First, as to “$205,000 per year in retirement, or about $3 million in 2013,.
Where does he get those rates of return?
the statement said. This proposal would raise $9 billion over 10 years.
$9B in $50T unfunded liability isn’t near enough. What’s plan B?
Since Social Security is the largest public retirement account, folks will clamor to take from the haves to give to the have nots.
All the sacrifice I’ve made to live like no one else so that I could live like no one else, is for naught? Thanks a lot, America.
All the sacrifice Ive made to live like no one else so that I could live like no one else, is for naught?
Are you Dave Ramsey??
Seriously, we have gone completely around the bend here. This is like the old Midas commercial: Pay me now or pay me later except today it would be pay me now and pay me foreever.
Social security is not a retirement account, it is welfare just like food stamps et al, and is subject to the whim of the DC politicians.
Many people believe that Social Security is an earned right. That is, they think that because they have paid Social Security taxes, they are entitled to receive Social Security benefits. The government encourages that belief by referring to Social Security taxes as contributions, as in the Federal Insurance Contribution Act. However, in the 1960 case of Fleming v. Nestor, the U.S. Supreme Court ruled that workers have no legally binding contractual rights to their Social Security benefits, and that those benefits can be cut or even eliminated at any time.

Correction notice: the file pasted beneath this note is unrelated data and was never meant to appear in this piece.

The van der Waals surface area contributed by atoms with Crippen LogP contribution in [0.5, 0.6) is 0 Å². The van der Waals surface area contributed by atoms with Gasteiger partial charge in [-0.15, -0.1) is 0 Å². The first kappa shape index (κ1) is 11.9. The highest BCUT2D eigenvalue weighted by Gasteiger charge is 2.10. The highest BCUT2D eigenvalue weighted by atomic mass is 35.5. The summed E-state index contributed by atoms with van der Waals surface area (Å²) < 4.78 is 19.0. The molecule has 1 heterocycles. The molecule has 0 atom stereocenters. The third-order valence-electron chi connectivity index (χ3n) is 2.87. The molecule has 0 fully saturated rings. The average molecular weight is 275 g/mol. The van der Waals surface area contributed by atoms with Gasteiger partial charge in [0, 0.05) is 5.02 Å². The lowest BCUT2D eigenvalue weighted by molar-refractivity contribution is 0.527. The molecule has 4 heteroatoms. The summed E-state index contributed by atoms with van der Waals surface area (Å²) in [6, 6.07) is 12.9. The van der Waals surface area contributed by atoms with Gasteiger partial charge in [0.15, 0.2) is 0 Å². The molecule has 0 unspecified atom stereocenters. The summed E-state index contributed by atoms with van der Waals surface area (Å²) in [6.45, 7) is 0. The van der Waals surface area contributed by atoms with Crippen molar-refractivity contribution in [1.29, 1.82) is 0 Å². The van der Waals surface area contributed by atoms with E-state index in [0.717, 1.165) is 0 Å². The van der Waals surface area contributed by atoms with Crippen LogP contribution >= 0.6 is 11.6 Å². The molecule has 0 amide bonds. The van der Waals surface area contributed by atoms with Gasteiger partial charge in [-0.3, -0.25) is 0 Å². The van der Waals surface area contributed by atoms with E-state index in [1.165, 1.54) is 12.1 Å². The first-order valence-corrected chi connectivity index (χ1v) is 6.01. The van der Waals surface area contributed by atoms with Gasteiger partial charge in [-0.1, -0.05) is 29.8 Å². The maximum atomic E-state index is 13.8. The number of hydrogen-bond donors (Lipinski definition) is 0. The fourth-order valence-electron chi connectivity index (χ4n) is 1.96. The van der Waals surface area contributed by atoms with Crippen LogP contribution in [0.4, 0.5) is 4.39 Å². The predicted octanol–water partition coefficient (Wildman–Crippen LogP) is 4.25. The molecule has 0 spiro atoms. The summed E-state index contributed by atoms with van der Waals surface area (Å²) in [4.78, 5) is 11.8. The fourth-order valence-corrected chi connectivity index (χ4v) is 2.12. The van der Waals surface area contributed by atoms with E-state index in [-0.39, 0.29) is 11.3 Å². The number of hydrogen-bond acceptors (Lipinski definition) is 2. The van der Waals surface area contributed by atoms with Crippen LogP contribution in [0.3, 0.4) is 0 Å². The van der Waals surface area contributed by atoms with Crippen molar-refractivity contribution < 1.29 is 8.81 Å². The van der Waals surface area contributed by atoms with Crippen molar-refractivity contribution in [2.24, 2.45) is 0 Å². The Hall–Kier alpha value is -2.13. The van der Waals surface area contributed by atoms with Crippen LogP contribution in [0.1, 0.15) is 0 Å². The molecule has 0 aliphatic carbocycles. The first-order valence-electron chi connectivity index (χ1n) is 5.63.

Nestor sued, claiming that because he had paid Social Security taxes, he had a right to Social Security benefits.
The Supreme Court disagreed, saying To engraft upon the Social Security system a concept of accrued property rights would deprive it of the flexibility and boldness in adjustment to ever changing conditions which it demands. The Court went on to say, It is apparent that the non-contractual interest of an employee covered by the [Social Security] Act cannot be soundly analogized to that of the holder of an annuity, whose right to benefits is bottomed on his contractual premium payments.
The Courts decision was not surprising. In an earlier case, Helvering v. Davis (1937), the Court had ruled that Social Security was not a contributory insurance program, saying, The proceeds of both the employee and employer taxes are to be paid into the Treasury like any other internal revenue generally, and are not earmarked in any way.
In other words, Social Security is not an insurance program at all. It is simply a payroll tax on one side and a welfare program on the other. Your Social Security benefits are always subject to the whim of 535 politicians in Washington.
Plan B (really plan A) is Cyprus....
what does Dave Ramsey suggest at this point?
“Where does he get those rates of return?”
Remember, he’s taking into account that your retirement can’t be that long. You’ll be lucky to get 15 years, then the death panel will usher you off to the suicide booth.